If there’s a dramatic sky, you might want to include more of it; conversely, if the foreground is interesting it can take up most of your shot. Don’t be afraid to incorporate movement, either, and use lines (such as hedgerows, roads, and rivers) to guide the eye.
Try this: Landscapes at different focal lengths
How you frame your landscape will be affected by focal length. Try shooting the same landscape at different focal lengths and note how it forces you to change the framing – from a wide-angle with foreground detail, to a narrower crop with tight composition.
Travel photography tips: editing on the move
There’s no reason to wait until you get home to edit your travel photographs, especially if you have a ready audience of Instagram followers awaiting your next upload.
While we definitely advocate transferring shots from your SD card to your laptop on the regular (and, ideally, backing them up to the cloud), if you’re traveling without your PC or want a quicker fix, most travel cameras today come with Wi-Fi connectivity. Using it is as simple as enabling the connection on your camera, pairing with your phone (you’ll usually need to download a dedicated app), and picking which pictures you want to transfer.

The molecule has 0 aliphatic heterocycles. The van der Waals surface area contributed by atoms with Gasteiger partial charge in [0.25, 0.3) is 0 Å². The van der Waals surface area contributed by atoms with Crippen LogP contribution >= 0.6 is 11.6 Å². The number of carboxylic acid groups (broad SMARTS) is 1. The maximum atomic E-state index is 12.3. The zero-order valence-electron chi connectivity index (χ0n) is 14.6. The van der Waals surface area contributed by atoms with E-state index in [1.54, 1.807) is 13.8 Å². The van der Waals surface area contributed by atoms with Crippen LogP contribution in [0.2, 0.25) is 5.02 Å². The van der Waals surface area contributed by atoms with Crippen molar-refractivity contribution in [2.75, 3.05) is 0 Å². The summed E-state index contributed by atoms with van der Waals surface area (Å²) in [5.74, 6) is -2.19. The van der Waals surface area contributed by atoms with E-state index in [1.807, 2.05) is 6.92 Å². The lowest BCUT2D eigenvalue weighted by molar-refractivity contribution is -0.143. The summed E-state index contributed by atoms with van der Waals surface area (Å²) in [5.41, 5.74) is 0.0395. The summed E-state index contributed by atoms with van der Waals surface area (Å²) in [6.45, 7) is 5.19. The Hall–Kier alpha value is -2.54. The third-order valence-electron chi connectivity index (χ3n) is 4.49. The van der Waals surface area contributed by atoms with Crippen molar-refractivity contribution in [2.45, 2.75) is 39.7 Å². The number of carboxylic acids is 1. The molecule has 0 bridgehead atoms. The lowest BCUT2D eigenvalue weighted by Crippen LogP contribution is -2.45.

Once your shots are on your smartphone, there are several apps you can use to tweak them. Snapseed is one of the best, offering an arsenal of non-destructive editing tools to rival the likes of Photoshop. It’s seriously simple to use, with a range of presets and more advanced options.
Try this: Smartphone masterpiece in a snap
Once you’ve outgrown Snapseed’s standard effects, try delving into the ‘tools’ section. Here you’ll find a host of options, including an excellent HDR setting. Adjust the filter strength to taste, tone down the saturation a tad and you’ve got an Insta shot with real pop.
Travel photography tips: shooting in the street
One of the joys of street photography is that you never quite know what you’ll be shooting until you step outside. As a result, you need a camera that can handle a broad range of subjects and styles.
Smartphones are fantastic tools for street photography thanks to their versatility and quick operation. If you’re shooting with a mirrorless or DSLR camera, a fast 35mm or 50mm prime lens is a strong bet: a good primer will be compact, sharp and offer an excellent aperture range, while the fixed focal length will encourage you to compose creatively.
You might also want to become acquainted with your device’s manual settings and how to change them quickly to capture changing subjects. Apps such as Camera+ 2 will allow you to do this on a smartphone. If you’d prefer to keep things simple, an ISO of 400 and an aperture between f/8 and f/14 will work well in most streets.
Try this: Shoot blind for an afternoon